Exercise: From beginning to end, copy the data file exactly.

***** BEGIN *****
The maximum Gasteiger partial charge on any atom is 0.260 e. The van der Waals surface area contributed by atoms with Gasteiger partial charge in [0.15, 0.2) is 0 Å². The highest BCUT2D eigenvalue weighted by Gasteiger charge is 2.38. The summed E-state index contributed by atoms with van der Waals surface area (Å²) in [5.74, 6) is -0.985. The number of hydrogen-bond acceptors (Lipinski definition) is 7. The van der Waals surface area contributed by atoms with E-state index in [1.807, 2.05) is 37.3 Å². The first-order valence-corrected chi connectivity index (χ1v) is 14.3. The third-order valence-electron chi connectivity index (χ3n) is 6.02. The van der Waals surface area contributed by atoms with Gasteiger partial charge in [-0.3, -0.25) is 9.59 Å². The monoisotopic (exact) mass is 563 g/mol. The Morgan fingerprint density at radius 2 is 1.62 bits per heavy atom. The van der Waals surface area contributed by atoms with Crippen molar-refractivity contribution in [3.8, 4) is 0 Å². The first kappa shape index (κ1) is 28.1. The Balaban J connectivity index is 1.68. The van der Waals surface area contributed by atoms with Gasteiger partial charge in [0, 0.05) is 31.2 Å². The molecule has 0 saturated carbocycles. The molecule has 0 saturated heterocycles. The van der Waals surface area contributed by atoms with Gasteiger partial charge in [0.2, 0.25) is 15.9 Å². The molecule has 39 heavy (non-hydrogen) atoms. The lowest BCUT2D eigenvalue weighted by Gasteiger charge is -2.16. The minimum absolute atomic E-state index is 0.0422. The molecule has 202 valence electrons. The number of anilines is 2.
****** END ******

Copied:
The maximum Gasteiger partial charge on any atom is 0.260 e. The van der Waals surface area contributed by atoms with Gasteiger partial charge in [0.15, 0.2) is 0 Å². The highest BCUT2D eigenvalue weighted by Gasteiger charge is 2.38. The summed E-state index contributed by atoms with van der Waals surface area (Å²) in [5.74, 6) is -0.985. The number of hydrogen-bond acceptors (Lipinski definition) is 7. The van der Waals surface area contributed by atoms with E-state index in [1.807, 2.05) is 37.3 Å². The first-order valence-corrected chi connectivity index (χ1v) is 14.3. The third-order valence-electron chi connectivity index (χ3n) is 6.02. The van der Waals surface area contributed by atoms with Gasteiger partial charge in [-0.3, -0.25) is 9.59 Å². The monoisotopic (exact) mass is 563 g/mol. The Morgan fingerprint density at radius 2 is 1.62 bits per heavy atom. The van der Waals surface area contributed by atoms with Crippen molar-refractivity contribution in [3.8, 4) is 0 Å². The first kappa shape index (κ1) is 28.1. The Balaban J connectivity index is 1.68. The van der Waals surface area contributed by atoms with Gasteiger partial charge in [0, 0.05) is 31.2 Å². The molecule has 0 saturated carbocycles. The molecule has 0 saturated heterocycles. The van der Waals surface area contributed by atoms with Gasteiger partial charge in [0.2, 0.25) is 15.9 Å². The molecule has 39 heavy (non-hydrogen) atoms. The lowest BCUT2D eigenvalue weighted by Gasteiger charge is -2.16. The minimum absolute atomic E-state index is 0.0422. The molecule has 202 valence electrons. The number of anilines is 2.